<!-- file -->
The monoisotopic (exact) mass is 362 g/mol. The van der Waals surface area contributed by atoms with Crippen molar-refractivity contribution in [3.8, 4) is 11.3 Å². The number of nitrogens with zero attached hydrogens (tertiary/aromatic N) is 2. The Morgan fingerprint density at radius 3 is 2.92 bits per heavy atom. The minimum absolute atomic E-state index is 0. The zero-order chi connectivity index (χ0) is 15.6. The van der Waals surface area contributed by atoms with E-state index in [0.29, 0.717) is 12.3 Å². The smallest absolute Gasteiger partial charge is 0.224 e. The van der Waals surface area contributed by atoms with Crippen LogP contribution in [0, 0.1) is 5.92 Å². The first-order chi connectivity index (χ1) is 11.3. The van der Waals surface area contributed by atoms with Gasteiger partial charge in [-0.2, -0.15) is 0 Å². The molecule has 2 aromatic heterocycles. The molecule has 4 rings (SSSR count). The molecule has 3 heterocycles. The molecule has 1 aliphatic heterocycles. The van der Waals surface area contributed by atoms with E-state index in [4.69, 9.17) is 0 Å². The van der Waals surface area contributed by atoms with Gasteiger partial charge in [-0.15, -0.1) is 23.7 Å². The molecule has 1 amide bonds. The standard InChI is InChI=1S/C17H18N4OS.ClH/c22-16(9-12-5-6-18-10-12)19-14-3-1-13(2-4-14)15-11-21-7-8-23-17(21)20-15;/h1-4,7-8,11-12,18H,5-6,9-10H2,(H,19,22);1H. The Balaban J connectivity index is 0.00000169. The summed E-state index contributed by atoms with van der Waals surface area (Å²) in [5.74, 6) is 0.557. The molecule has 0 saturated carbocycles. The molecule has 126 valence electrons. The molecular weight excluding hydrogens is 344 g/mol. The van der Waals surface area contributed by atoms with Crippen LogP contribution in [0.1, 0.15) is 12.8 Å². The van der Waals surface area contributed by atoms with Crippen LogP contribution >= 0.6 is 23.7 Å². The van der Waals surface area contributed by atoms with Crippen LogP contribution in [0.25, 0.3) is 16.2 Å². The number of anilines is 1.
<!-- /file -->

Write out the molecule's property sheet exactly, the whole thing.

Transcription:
The monoisotopic (exact) mass is 362 g/mol. The van der Waals surface area contributed by atoms with Crippen molar-refractivity contribution in [3.8, 4) is 11.3 Å². The number of nitrogens with zero attached hydrogens (tertiary/aromatic N) is 2. The Morgan fingerprint density at radius 3 is 2.92 bits per heavy atom. The minimum absolute atomic E-state index is 0. The zero-order chi connectivity index (χ0) is 15.6. The van der Waals surface area contributed by atoms with E-state index in [0.29, 0.717) is 12.3 Å². The smallest absolute Gasteiger partial charge is 0.224 e. The van der Waals surface area contributed by atoms with Crippen LogP contribution in [0, 0.1) is 5.92 Å². The first-order chi connectivity index (χ1) is 11.3. The van der Waals surface area contributed by atoms with Gasteiger partial charge in [-0.2, -0.15) is 0 Å². The molecule has 2 aromatic heterocycles. The molecule has 4 rings (SSSR count). The molecule has 3 heterocycles. The molecule has 1 aliphatic heterocycles. The van der Waals surface area contributed by atoms with E-state index in [4.69, 9.17) is 0 Å². The van der Waals surface area contributed by atoms with Gasteiger partial charge in [-0.15, -0.1) is 23.7 Å². The molecule has 1 amide bonds. The standard InChI is InChI=1S/C17H18N4OS.ClH/c22-16(9-12-5-6-18-10-12)19-14-3-1-13(2-4-14)15-11-21-7-8-23-17(21)20-15;/h1-4,7-8,11-12,18H,5-6,9-10H2,(H,19,22);1H. The Balaban J connectivity index is 0.00000169. The summed E-state index contributed by atoms with van der Waals surface area (Å²) in [5.74, 6) is 0.557. The molecule has 0 saturated carbocycles. The molecule has 126 valence electrons. The molecular weight excluding hydrogens is 344 g/mol. The van der Waals surface area contributed by atoms with Crippen LogP contribution in [0.1, 0.15) is 12.8 Å². The van der Waals surface area contributed by atoms with Crippen LogP contribution >= 0.6 is 23.7 Å². The van der Waals surface area contributed by atoms with Crippen LogP contribution in [0.25, 0.3) is 16.2 Å². The number of anilines is 1.